nep-evo New Economics Papers
on Evolutionary Economics
Issue of 2015‒05‒16
four papers chosen by
Matthew Baker
City University of New York

  1. Adult Mortality and Modern Growth By Davide Fiaschi; Tamara Fioroni
  2. Long-Run Cultural Divergence: Evidence From the Neolithic Revolution By Olsson, Ola; Paik, Christopher
  3. Homophily and Triadic Closure in Evolving Social Networks By Irene Crimaldi; Michela Del Vicario; Greg Morrison; Walter Quattrociocchi; Massimo Riccaboni
  4. Over-aging - Are present human populations too old? By Robert Stelter

  1. By: Davide Fiaschi (Dipartimento di Economia e Management (DEM), Università di Pisa); Tamara Fioroni (Department of Economics (University of Verona))
    Abstract: In this paper we analyze the relationship between (adult) mortality and the long-run development of countries from an empirical and theoretical perspective. A quantitative exploration of the model shows that improvements in adult survival rates alone bring an economy towards a Malthusian regime in the long run, while a transition from a Malthusian to a modern regime requires substantial advances in technological progress. Limited gains in technological progress associated with a strong decline in adult mortality can produce a sort of “false” take-off, i.e. an economy passed from a Malthusian to a pre-modern regime can be pushed back by the increasing demographic pressures.
    Keywords: Unified Growth Theory, Human Capital, Adult mortality, Non-linear Dynamics, Endogenous Fertility, Industrial Revolution
    JEL: O10 O40 I20
    Date: 2015–05
  2. By: Olsson, Ola (Department of Economics, School of Business, Economics and Law, Göteborg University); Paik, Christopher (NYU Abu Dhabi)
    Abstract: This paper investigates the long-run influence of the Neolithic Revolution on contemporary cultural norms and institutions as reflected in the imension of collectivism-individualism. We outline an agricultural origins-model of cultural divergence where we claim that the advent of farming in a core region was characterized by collectivist values and eventually triggered the out-migration of individualistic farmers towards more and more peripheral areas. This migration pattern caused the initial cultural divergence, which remained persistent over generations. The key mechanism is demonstrated in an extended Malthusian growth model that explicitly models cultural dynamics and a migration choice for individualistic farmers. Using detailed data on the date of adoption of Neolithic agriculture among Western regions and countries, the empirical findings show that the regions which adopted agriculture early also value obedience more and feel less in control of their lives. They have also had very little experience of democracy during the last century. The findings add to the literature by suggesting the possibility of extremely long lasting norms and beliefs influencing today's socioeconomic outcomes.<p>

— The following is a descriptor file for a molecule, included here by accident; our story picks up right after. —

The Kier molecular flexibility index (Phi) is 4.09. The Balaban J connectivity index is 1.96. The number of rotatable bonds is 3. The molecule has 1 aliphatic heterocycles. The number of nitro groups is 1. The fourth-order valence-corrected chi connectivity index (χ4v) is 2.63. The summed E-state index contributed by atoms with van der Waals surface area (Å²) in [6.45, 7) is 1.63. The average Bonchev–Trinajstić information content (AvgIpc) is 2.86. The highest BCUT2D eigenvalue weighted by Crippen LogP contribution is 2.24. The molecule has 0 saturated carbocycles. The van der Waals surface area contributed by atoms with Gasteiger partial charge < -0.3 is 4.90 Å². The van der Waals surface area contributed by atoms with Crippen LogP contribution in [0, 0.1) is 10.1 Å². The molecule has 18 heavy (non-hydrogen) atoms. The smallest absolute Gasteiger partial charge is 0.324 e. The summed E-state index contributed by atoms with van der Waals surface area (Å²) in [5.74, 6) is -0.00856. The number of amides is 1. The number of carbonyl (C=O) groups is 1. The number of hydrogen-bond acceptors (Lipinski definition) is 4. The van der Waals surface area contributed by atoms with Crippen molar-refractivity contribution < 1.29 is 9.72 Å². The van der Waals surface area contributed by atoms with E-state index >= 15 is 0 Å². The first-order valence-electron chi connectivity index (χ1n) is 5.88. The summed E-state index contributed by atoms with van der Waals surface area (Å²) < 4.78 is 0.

Keywords: Neolithic agriculture; comparative development; Western reversal
    JEL: N50 O43
    Date: 2015–05
  3. By: Irene Crimaldi (IMT Lucca Institute for Advanced Studies); Michela Del Vicario (IMT Lucca Institute for Advanced Studies); Greg Morrison (IMT Lucca Institute for Advanced Studies); Walter Quattrociocchi (IMT Lucca Institute for Advanced Studies); Massimo Riccaboni (IMT Lucca Institute for Advanced Studies)
    Abstract: We present a new network model accounting for homophily and triadic closure in the evolution of social networks. In particular, in our model, each node is characterized by a number of features and the probability of a link between two nodes depends on common features. The bipartite network of the actors and features evolves according to a dynamics that depends on three parame-ters that respectively regulate the preferential attachment in the transmission of the features to the nodes, the number of new features per node, and the power-law behavior of the total number of observed features. We provide theoretical results and statistical estimators for the parameters of the model. We validate our approach by means of simulations and an empirical analysis of a network of scientifc collaborations.
    Keywords: social network, bipartite network, preferential attachment, homophily triadic closure, transitivity
    JEL: C13 C18 Z13
    Date: 2015–05
  4. By: Robert Stelter (UNIVERSITY OF ROSTOCK, Institute for Economics, Chair for Business Cycles and Growth and UNIVERSITE CATHOLIQUE DE LOUVAIN, Institut de Recherches Economiques et Sociales (IRES))
    Abstract: This paper investigates the problem of an "optimum population" concerning age structures in a 3-period OLG-model with endogenous fertility and longevity. The first-best solution for a number-dampened total social welfare function, including Millian and Benthamite utilitarianism as two extreme cases, identifies the optimal age structure, generally failed in laissez-faire economies. As individuals don't internalize effects of longevity on life-cycle income, they overinvest in health. Additionally, they choose a non-optimal number of offspring. A calibration exercise for 80 countries emphasizes that an over-aging of populations crucially depends on social preferences and observed age structures. Interestingly, we find that in contrast to taxes on health expenditures, taxes or subsidies on children to decentralize the first-best solution are sensitive to social preferences.
    Keywords: endogenous fertility; adult mortality; optimal age structure; over-aging; optimal taxation
    JEL: H20 I10 J18
    Date: 2015–05–03

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